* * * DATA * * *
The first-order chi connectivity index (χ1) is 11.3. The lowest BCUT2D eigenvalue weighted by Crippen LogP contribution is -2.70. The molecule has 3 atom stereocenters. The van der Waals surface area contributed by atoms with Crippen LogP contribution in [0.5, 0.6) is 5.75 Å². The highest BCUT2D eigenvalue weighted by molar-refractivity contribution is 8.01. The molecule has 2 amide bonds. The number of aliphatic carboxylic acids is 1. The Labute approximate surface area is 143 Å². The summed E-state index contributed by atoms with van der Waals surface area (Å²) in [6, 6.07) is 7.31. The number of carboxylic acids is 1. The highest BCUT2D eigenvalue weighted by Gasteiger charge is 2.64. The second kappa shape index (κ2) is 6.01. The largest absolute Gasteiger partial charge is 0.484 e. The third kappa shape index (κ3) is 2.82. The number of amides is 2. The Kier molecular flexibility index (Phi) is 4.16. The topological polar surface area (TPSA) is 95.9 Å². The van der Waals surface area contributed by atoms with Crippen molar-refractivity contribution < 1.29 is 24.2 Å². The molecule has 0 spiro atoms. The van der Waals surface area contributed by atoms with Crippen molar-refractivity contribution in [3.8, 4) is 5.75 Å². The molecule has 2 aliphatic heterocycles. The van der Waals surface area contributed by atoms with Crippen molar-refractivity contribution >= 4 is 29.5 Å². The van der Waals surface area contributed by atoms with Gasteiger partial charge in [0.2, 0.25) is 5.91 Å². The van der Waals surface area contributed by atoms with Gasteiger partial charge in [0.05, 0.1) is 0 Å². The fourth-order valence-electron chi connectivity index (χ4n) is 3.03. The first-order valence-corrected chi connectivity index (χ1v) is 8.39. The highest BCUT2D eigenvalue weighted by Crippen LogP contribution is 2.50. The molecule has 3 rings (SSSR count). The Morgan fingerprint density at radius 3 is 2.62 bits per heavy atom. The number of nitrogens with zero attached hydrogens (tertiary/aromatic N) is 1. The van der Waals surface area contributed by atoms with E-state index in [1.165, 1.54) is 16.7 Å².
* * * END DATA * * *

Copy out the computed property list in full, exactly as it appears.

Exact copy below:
The first-order chi connectivity index (χ1) is 11.3. The lowest BCUT2D eigenvalue weighted by Crippen LogP contribution is -2.70. The molecule has 3 atom stereocenters. The van der Waals surface area contributed by atoms with Crippen LogP contribution in [0.5, 0.6) is 5.75 Å². The highest BCUT2D eigenvalue weighted by molar-refractivity contribution is 8.01. The molecule has 2 amide bonds. The number of aliphatic carboxylic acids is 1. The Labute approximate surface area is 143 Å². The summed E-state index contributed by atoms with van der Waals surface area (Å²) in [6, 6.07) is 7.31. The number of carboxylic acids is 1. The highest BCUT2D eigenvalue weighted by Gasteiger charge is 2.64. The second kappa shape index (κ2) is 6.01. The largest absolute Gasteiger partial charge is 0.484 e. The third kappa shape index (κ3) is 2.82. The number of amides is 2. The Kier molecular flexibility index (Phi) is 4.16. The topological polar surface area (TPSA) is 95.9 Å². The van der Waals surface area contributed by atoms with Crippen molar-refractivity contribution < 1.29 is 24.2 Å². The molecule has 0 spiro atoms. The van der Waals surface area contributed by atoms with Crippen molar-refractivity contribution in [3.8, 4) is 5.75 Å². The molecule has 2 aliphatic heterocycles. The van der Waals surface area contributed by atoms with Crippen molar-refractivity contribution >= 4 is 29.5 Å². The van der Waals surface area contributed by atoms with Gasteiger partial charge in [0.2, 0.25) is 5.91 Å². The van der Waals surface area contributed by atoms with Gasteiger partial charge in [0.05, 0.1) is 0 Å². The fourth-order valence-electron chi connectivity index (χ4n) is 3.03. The first-order valence-corrected chi connectivity index (χ1v) is 8.39. The highest BCUT2D eigenvalue weighted by Crippen LogP contribution is 2.50. The molecule has 3 rings (SSSR count). The Morgan fingerprint density at radius 3 is 2.62 bits per heavy atom. The number of nitrogens with zero attached hydrogens (tertiary/aromatic N) is 1. The van der Waals surface area contributed by atoms with E-state index in [1.165, 1.54) is 16.7 Å².